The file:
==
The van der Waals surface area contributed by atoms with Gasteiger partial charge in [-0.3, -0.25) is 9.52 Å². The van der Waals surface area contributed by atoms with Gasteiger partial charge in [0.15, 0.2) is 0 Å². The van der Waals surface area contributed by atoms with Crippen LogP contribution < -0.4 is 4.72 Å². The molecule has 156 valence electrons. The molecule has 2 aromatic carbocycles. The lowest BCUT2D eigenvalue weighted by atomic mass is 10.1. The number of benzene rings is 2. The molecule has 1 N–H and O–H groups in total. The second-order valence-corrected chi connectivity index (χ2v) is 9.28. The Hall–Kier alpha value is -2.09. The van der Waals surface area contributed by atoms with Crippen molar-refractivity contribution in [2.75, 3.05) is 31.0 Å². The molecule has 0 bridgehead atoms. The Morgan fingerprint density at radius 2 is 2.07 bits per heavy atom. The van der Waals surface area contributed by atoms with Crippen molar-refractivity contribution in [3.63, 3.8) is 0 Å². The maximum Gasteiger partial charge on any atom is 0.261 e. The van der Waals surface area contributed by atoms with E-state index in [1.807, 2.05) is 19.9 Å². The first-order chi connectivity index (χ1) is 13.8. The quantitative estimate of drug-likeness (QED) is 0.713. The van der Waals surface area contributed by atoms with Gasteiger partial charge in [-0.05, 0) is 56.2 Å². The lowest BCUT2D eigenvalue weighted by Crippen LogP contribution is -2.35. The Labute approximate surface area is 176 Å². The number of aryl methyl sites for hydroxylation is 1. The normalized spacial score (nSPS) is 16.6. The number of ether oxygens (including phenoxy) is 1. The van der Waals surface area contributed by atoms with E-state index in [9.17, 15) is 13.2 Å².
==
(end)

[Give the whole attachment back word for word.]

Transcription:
The van der Waals surface area contributed by atoms with Gasteiger partial charge in [-0.3, -0.25) is 9.52 Å². The van der Waals surface area contributed by atoms with Gasteiger partial charge in [0.15, 0.2) is 0 Å². The van der Waals surface area contributed by atoms with Crippen LogP contribution < -0.4 is 4.72 Å². The molecule has 156 valence electrons. The molecule has 2 aromatic carbocycles. The lowest BCUT2D eigenvalue weighted by atomic mass is 10.1. The number of benzene rings is 2. The molecule has 1 N–H and O–H groups in total. The second-order valence-corrected chi connectivity index (χ2v) is 9.28. The Hall–Kier alpha value is -2.09. The van der Waals surface area contributed by atoms with Crippen molar-refractivity contribution in [2.75, 3.05) is 31.0 Å². The molecule has 0 bridgehead atoms. The Morgan fingerprint density at radius 2 is 2.07 bits per heavy atom. The van der Waals surface area contributed by atoms with Crippen molar-refractivity contribution in [3.63, 3.8) is 0 Å². The maximum Gasteiger partial charge on any atom is 0.261 e. The van der Waals surface area contributed by atoms with E-state index in [1.807, 2.05) is 19.9 Å². The first-order chi connectivity index (χ1) is 13.8. The quantitative estimate of drug-likeness (QED) is 0.713. The van der Waals surface area contributed by atoms with Gasteiger partial charge in [-0.05, 0) is 56.2 Å². The lowest BCUT2D eigenvalue weighted by Crippen LogP contribution is -2.35. The Labute approximate surface area is 176 Å². The number of aryl methyl sites for hydroxylation is 1. The normalized spacial score (nSPS) is 16.6. The number of ether oxygens (including phenoxy) is 1. The van der Waals surface area contributed by atoms with E-state index in [9.17, 15) is 13.2 Å².